“It is true,” I answered; “your boat is at least a century before its time, perhaps an era. What a misfortune that the secret of such an invention should die with its inventor!”

Captain Nemo did not reply. After some minutes’ silence he continued:

“You were speaking of the opinions of ancient historians upon the dangerous navigation of the Red Sea.”

“It is true,” said I; “but were not their fears exaggerated?”

“Yes and no, M. Aronnax,” replied Captain Nemo, who seemed to know the Red Sea by heart. “That which is no longer dangerous for a modern vessel, well rigged, strongly built, and master of its own course, thanks to obedient steam, offered all sorts of perils to the ships of the ancients. Picture to yourself those first navigators venturing in ships made of planks sewn with the cords of the palmtree, saturated with the grease of the seadog, and covered with powdered resin! They had not even instruments wherewith to take their bearings, and they went by guess amongst currents of which they scarcely knew anything. Under such conditions shipwrecks were, and must have been, numerous. But in our time, steamers running between Suez and the South Seas have nothing more to fear from the fury of this gulf, in spite of contrary trade-winds. The captain and passengers do not prepare for their departure by offering propitiatory sacrifices; and, on their return, they no longer go ornamented with wreaths and gilt fillets to thank the gods in the neighbouring temple.”

“I agree with you,” said I; “and steam seems to have killed all gratitude in the hearts of sailors. But, Captain, since you seem to have especially studied this sea, can you tell me the origin of its name?”

“There exist several explanations on the subject, M. Aronnax. Would you like to know the opinion of a chronicler of the fourteenth century?”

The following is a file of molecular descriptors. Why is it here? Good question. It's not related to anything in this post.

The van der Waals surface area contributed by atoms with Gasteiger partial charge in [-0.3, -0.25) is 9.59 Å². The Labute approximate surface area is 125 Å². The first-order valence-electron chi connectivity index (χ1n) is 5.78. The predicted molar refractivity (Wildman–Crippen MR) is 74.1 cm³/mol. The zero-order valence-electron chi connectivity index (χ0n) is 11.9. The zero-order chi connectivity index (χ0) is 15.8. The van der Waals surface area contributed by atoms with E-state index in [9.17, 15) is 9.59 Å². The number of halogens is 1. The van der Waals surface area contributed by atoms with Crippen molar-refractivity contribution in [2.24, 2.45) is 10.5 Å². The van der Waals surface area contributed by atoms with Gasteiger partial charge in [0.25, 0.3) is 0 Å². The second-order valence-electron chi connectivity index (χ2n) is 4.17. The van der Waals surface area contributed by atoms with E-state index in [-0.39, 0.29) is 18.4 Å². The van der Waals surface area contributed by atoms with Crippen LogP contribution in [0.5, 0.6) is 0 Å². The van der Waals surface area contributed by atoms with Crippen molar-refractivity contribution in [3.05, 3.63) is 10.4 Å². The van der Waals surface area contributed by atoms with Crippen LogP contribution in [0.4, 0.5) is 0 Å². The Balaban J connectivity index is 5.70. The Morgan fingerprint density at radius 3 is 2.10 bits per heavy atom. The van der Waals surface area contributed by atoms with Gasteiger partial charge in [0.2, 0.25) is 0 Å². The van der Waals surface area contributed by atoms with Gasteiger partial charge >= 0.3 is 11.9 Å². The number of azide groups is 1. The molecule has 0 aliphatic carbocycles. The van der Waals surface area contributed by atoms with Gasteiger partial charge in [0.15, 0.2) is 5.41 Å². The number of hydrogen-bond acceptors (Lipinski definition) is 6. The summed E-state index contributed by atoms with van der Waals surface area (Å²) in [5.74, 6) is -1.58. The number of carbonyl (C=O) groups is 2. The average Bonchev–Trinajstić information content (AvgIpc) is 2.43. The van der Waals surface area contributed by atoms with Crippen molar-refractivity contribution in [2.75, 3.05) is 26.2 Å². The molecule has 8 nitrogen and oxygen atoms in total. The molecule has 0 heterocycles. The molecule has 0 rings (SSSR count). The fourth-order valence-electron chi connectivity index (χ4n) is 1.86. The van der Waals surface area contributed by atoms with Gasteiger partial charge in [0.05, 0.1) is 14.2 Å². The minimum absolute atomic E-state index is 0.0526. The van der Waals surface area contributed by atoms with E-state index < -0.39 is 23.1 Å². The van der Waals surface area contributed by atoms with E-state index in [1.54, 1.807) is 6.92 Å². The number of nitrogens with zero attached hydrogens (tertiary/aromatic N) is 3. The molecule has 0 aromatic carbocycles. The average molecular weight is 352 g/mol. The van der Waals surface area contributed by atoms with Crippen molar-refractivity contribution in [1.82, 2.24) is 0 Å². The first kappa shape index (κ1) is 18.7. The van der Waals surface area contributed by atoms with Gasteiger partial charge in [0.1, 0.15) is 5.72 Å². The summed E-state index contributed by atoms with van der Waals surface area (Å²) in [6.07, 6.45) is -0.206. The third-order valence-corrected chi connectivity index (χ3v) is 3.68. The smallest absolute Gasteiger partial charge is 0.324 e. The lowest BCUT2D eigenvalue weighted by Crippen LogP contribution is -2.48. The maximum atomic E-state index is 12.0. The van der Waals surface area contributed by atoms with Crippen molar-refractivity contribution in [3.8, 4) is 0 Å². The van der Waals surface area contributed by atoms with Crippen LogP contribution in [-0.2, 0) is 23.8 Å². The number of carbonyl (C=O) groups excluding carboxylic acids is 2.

“Willingly.”

“This fanciful writer pretends that its name was given to it after the passage of the Israelites, when Pharaoh perished in the waves which closed at the voice of Moses.”

“A poet’s explanation, Captain Nemo,” I replied; “but I cannot content myself with that. I ask you for your personal opinion.”

“Here it is, M. Aronnax. According to my idea, we must see in this appellation of the Red Sea a translation of the Hebrew word ‘Edom’; and if the ancients gave it that name, it was on account of the particular colour of its waters.”

“But up to this time I have seen nothing but transparent waves and without any particular colour.”

“Very likely; but as we advance to the bottom of the gulf, you will see this singular appearance. I remember seeing the Bay of Tor entirely red, like a sea of blood.”

“And you attribute this colour to the presence of a microscopic seaweed?”

“Yes.”

“So, Captain Nemo, it is not the first time you have overrun the Red Sea on board the Nautilus?”

“No, sir.”

“As you spoke a while ago of the passage of the Israelites and of the catastrophe to the Egyptians, I will ask whether you have met with the traces under the water of this great historical fact?”

“No, sir; and for a good reason.”

“What is it?”

“It is that the spot where Moses and his people passed is now so blocked up with sand that the camels can barely bathe their legs there. You can well understand that there would not be water enough for my Nautilus.”

“And the spot?” I asked.

“The spot is situated a little above the Isthmus of Suez, in the arm which formerly made a deep estuary, when the Red Sea extended to the Salt Lakes. Now, whether this passage were miraculous or not, the Israelites, nevertheless, crossed there to reach the Promised Land, and Pharaoh’s army perished precisely on that spot; and I think that excavations made in the middle of the sand would bring to light a large number of arms and instruments of Egyptian origin.”

“That is evident,” I replied; “and for the sake of archaeologists let us hope that these excavations will be made sooner or later, when new towns are established on the isthmus, after the construction of the Suez Canal; a canal, however, very useless to a vessel like the Nautilus.”